Good morning, it's Paul here.

I hope everyone is coping alright with the extreme heat this week. My apartment is unbearably hot at the moment, so I had to abandon work yesterday by mid-afternoon.

Let's start today with an interesting results statement from yesterday.

Please see the header above for companies reporting today which I'll be covering here later.

Joules (LON:JOUL)

Share price: 249p (down 2.4% yesterday, at market close)
No. shares: 87.8m
Market cap: £218.6m

Annual Results - 52 weeks ended 26 May 2019

This "preppy" fashion brand is a bright spot in an otherwise rather grim sector. I was wondering how Joules was faring, after reading press reports that competitor Jack Wills looks to be in financial trouble, and might be offloaded by its private equity owner.

Maybe Joules should not be seen as "preppy". Doing some googling, it is mentioned when I search for preppy, but looking at the product & lifestyle imagery, Joules actually seems more focused on middle/upper-class families, outdoor activities & countryside lifestyles.

There's a useful results presentation slide pack here, which also includes lots of nice photos of the product, in lifestyle shots. Worth a look. Slide 17 is interesting, in that the group spends a bomb on marketing, £9.5m, which could help explain its brand appeal.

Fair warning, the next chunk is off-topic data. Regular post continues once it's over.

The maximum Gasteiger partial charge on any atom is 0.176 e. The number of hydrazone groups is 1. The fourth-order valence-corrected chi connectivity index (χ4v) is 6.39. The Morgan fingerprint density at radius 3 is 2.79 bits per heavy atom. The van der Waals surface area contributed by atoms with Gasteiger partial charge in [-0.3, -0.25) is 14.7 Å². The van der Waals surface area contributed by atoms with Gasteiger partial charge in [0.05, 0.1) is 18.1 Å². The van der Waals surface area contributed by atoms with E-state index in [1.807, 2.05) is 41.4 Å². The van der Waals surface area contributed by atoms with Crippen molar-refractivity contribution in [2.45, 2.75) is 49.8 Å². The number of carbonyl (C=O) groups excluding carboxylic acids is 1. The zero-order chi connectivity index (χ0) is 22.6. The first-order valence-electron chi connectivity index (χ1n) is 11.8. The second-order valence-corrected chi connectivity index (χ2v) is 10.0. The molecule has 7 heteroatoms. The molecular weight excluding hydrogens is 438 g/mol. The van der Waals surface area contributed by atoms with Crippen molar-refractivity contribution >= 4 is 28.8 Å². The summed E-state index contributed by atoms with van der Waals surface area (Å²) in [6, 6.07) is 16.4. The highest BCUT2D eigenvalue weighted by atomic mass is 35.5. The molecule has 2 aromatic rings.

As you can see below the key P&L figures for JOUL look really good;


At 249p per share, that's a PER of 17.7 - rather expensive these days, for this sector.

Outlook - sounds reassuring;

We are pleased with the Group's performance to date in the early stages of our new financial year, with trading in line with our expectations.

Looking ahead, whilst the consumer retail environment is anticipated to remain challenging, particularly in the UK, the Board and I believe that Joules remains well-positioned for continued success both in the UK and our target international markets."

It sounds as if JOUL must be gaining market share from struggling competitors, perhaps? As weaker competition drops out of the market, and close stores, then that leaves more business for the survivors.

KPIs table - this is a really good idea, presenting some key metrics in 5-year tabular format. I'd like to see this adopted by other companies in their…

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